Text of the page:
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Why should you have a compost pot?

Why should you have a compost pot?


Why should you have a compost pot? What can go inside the pot? How do you keep away pests?

For many of us, we don’t actually know what happens to the food that gets wasted. Out of sight out of mind right? Well, that shouldn’t be the case. It is estimated that food wasted by the US and Europe could feed the entire world more than 3 times.

 In this blog we will be explaining what actually happens to the waste, why you should have a compost pot, what food is compostable and how to keep pests away.

What happens to our wasted food?

In the UK alone, 6.7 million tonnes of food is wasted every year, this totals a phenomenal £10.2 billion. 

Less than half is recycled into biogas and compost, or reused for animal feed within the EU. Around 40% is being sent to landfills which is a huge problem - this can cause us short and long term health effects. The food waste in landfills also decomposes and produces methane which is over 20 times the global warming capacity of carbon dioxide.

Why should I have a compost pot?

Compost is a decomposed, organic material often added to soil. It is great for helping your plants grow. In fact, to gardeners compost is considered “black gold”, due to its many benefits.

Using food waste for other alternatives such as compost, keeps the materials out of landfills in which they take up space and release methane, the potent greenhouse gas.

If you compost at home for one year only, you will be able to save global warming gases the equivalent of all of the CO2 your kettle produces a year or, your washing machine produces in three months. So, not only is it good for keeping your food out of landfills but it’s also great for your garden and beneficial to the environment in more ways than one.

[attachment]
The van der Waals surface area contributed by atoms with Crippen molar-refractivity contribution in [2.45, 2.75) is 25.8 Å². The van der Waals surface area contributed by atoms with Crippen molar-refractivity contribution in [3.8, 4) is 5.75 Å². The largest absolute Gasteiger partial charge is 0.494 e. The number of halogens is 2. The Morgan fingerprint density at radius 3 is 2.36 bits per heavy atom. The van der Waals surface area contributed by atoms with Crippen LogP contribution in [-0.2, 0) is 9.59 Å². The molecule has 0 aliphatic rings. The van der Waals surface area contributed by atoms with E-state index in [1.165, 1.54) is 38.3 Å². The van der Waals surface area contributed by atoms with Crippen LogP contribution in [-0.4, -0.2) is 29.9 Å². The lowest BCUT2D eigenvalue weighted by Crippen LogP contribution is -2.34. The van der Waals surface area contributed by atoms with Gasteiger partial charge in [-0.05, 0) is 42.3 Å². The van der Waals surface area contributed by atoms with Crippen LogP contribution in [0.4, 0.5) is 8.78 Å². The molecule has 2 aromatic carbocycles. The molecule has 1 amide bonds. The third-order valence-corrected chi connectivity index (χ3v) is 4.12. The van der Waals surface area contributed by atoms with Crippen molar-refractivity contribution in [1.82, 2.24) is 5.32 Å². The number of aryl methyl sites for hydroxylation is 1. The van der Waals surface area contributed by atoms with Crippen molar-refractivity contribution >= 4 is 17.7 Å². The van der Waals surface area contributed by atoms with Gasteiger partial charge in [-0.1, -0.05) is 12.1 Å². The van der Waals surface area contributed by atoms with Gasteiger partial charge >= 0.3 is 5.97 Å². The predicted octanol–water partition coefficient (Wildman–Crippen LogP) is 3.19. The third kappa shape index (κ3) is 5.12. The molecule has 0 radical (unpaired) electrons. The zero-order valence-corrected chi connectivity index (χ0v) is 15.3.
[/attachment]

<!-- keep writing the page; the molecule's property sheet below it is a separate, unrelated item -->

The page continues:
What can go inside the pot?

Unfortunately, not every type of waste can go in the compost pot. Here is a list of the most common things you should add: fruits and vegetables, teabags, coffee grounds, crushed eggshells, grass cuttings, torn up cardboard egg boxes, fallen leaves, scrunched up paper and chipped wood.

All of these things will help to provide vital fibre and carbon, they will also allow important air pockets to form.

There are some vital materials you should not add; meat, fish, fats, grease, oils, diseased or insect-ridden plants and coal.

How do I keep away pests?

If you are adding the wrong items to your compost pot it will start to sweat which then leads to it smelling, this is what attracts the unwanted pests such as, raccoons, maggots and rodents. Ensure, you are adding the items we suggested with a right balance of green and brown items. The green items tend to be the food waste whilst the brown is the paper, wood chippings etc.

Placing the compost pot/bin in a well-drained area with minimal light is also suggested.


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